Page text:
Purpose Of Validation

Ryan Sonnek bio photo By Ryan Sonnek

There are more than a few validation frameworks out there. Pretty much everysingleapplicationframework out there has rolled their own implementation, and there’s no chance of this stopping soon. Sure, each of these frameworks has their own use case, but why does this pattern continue?

The most common misconception developers have about validation frameworks is that it’s the validator’s job is to make sure data is valid. That’s right, I said this is wrong.

What? How can this be? Isn’t this the entire reason for a validator’s measily existance to validate data? No, the true purpose for validators is to provide feedback.

Imagine a simple webapp where a client can enter information. The user goes to an edit screen for the object, which fires a validator when the object is saved. What’s wrong with the following scenerio?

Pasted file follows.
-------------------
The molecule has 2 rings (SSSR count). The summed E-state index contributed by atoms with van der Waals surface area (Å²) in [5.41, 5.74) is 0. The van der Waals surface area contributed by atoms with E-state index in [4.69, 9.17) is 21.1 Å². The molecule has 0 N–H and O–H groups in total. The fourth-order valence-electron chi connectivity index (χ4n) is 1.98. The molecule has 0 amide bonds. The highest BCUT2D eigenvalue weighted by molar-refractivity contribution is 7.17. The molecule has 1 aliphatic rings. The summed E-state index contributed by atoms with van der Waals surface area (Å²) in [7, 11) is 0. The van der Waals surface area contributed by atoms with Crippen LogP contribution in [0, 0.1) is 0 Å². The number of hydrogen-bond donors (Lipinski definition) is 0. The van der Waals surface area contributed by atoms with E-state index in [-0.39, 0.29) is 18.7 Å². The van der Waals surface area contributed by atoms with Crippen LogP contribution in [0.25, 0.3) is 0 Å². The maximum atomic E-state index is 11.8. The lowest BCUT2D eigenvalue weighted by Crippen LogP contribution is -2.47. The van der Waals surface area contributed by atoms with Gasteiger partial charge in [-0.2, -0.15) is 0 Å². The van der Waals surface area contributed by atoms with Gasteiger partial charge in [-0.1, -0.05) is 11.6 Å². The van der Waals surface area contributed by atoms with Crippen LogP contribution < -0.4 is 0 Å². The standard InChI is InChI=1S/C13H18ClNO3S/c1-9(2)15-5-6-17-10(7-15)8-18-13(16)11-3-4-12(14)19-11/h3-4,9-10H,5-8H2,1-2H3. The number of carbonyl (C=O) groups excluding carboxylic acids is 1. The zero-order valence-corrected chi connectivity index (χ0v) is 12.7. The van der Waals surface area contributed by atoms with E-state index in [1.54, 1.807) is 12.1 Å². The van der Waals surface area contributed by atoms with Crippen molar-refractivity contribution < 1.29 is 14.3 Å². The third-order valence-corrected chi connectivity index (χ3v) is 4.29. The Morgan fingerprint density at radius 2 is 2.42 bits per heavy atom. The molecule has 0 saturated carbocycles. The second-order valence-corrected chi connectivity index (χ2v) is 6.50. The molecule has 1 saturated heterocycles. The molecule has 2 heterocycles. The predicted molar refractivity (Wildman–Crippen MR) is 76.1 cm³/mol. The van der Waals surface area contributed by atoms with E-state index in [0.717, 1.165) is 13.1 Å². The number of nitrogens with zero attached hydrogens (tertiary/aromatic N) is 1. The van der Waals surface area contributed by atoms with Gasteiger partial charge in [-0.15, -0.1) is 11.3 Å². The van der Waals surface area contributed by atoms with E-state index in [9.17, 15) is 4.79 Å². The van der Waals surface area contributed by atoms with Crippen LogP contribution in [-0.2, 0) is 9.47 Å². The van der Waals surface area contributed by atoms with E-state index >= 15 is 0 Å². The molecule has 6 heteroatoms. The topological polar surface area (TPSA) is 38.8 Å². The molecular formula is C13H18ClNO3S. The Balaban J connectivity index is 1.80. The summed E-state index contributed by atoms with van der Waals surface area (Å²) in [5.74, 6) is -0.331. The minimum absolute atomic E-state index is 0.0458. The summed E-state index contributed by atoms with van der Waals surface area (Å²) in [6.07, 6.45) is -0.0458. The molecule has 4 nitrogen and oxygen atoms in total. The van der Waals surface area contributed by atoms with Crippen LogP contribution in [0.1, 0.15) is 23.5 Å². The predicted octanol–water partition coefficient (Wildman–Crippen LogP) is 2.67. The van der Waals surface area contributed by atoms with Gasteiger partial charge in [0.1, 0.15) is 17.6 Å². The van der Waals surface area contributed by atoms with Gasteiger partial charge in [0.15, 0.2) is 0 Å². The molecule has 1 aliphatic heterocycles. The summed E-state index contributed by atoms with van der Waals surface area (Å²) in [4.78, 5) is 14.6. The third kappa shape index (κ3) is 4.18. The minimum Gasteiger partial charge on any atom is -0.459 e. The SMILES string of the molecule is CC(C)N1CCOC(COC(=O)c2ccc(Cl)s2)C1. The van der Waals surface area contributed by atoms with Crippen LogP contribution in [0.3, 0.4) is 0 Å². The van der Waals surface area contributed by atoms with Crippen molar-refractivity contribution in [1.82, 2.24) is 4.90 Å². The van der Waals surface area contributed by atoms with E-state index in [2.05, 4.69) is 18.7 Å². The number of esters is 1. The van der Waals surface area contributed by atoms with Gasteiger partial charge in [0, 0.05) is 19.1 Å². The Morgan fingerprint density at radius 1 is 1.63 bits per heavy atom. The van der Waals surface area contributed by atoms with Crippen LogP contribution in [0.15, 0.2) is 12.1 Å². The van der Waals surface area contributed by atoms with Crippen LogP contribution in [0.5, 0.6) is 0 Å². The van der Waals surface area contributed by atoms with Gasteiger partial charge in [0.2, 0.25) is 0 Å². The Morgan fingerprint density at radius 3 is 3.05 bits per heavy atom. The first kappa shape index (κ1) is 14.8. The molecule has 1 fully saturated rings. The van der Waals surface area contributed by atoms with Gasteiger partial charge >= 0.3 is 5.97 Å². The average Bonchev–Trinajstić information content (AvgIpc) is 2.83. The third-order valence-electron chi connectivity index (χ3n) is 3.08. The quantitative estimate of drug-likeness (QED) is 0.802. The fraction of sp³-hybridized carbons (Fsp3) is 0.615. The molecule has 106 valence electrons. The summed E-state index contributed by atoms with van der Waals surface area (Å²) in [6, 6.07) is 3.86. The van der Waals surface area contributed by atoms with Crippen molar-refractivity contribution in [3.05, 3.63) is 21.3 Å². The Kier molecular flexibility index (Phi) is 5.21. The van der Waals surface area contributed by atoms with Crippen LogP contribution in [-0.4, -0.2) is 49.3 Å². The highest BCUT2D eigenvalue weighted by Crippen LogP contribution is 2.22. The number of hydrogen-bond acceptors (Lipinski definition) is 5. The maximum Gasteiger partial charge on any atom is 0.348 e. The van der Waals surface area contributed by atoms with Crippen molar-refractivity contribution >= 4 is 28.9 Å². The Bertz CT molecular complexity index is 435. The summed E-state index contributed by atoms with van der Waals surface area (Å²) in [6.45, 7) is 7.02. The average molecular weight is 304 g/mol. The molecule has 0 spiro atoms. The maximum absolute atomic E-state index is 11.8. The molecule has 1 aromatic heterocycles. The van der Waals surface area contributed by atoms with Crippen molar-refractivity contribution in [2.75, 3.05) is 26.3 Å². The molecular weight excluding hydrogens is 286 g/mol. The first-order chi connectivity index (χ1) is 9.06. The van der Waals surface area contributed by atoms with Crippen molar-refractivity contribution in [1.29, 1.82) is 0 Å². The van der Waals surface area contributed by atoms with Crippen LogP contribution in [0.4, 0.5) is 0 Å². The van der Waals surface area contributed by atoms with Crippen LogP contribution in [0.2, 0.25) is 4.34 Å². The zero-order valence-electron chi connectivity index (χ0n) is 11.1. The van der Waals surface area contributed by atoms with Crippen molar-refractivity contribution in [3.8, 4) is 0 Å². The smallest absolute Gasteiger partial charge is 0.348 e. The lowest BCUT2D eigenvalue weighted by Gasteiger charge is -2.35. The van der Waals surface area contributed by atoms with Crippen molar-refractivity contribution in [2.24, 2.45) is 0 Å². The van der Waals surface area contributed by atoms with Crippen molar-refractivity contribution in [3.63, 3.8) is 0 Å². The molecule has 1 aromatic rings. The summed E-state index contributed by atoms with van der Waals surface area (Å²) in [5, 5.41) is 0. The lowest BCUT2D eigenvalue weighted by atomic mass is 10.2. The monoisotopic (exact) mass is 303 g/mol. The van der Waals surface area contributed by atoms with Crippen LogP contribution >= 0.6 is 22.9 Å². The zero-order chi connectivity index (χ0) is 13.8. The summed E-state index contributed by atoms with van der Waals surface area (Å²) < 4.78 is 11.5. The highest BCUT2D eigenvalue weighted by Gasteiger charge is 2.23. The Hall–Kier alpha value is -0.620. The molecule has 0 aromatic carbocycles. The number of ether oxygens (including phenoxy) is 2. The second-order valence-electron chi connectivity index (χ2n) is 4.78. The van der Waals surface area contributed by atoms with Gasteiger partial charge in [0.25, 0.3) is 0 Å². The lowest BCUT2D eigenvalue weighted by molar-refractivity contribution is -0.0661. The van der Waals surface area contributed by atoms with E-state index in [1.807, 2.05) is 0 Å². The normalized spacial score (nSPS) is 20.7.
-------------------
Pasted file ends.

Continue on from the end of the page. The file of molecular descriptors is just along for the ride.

public class FooValidator {
  public boolean isValid(Object object) {
    Foo foo = (Foo) object;
    return foo.isValid();

The problem with this kind of validation is that the object (Foo) may already be in an invalid state. We’re relying on client code (FooValidator) to make sure the object is in a “good state”, instead of the object being smart enough to prevent invalid state. That means, by simply removing the validator, you’re allowing invalid data into your system. Or, if another developer wrote a second edit page, and forgot to register the validator, you’ve got the same problem.

So, if it’s up to the object to keep itself in a good state, what’s the purpose of the validator? Simple, to give the user a pretty error message instead of a big fat stacktrace. I would encourage developers to invest more time making their objects “safe”, instead of wasting time building more validation frameworks.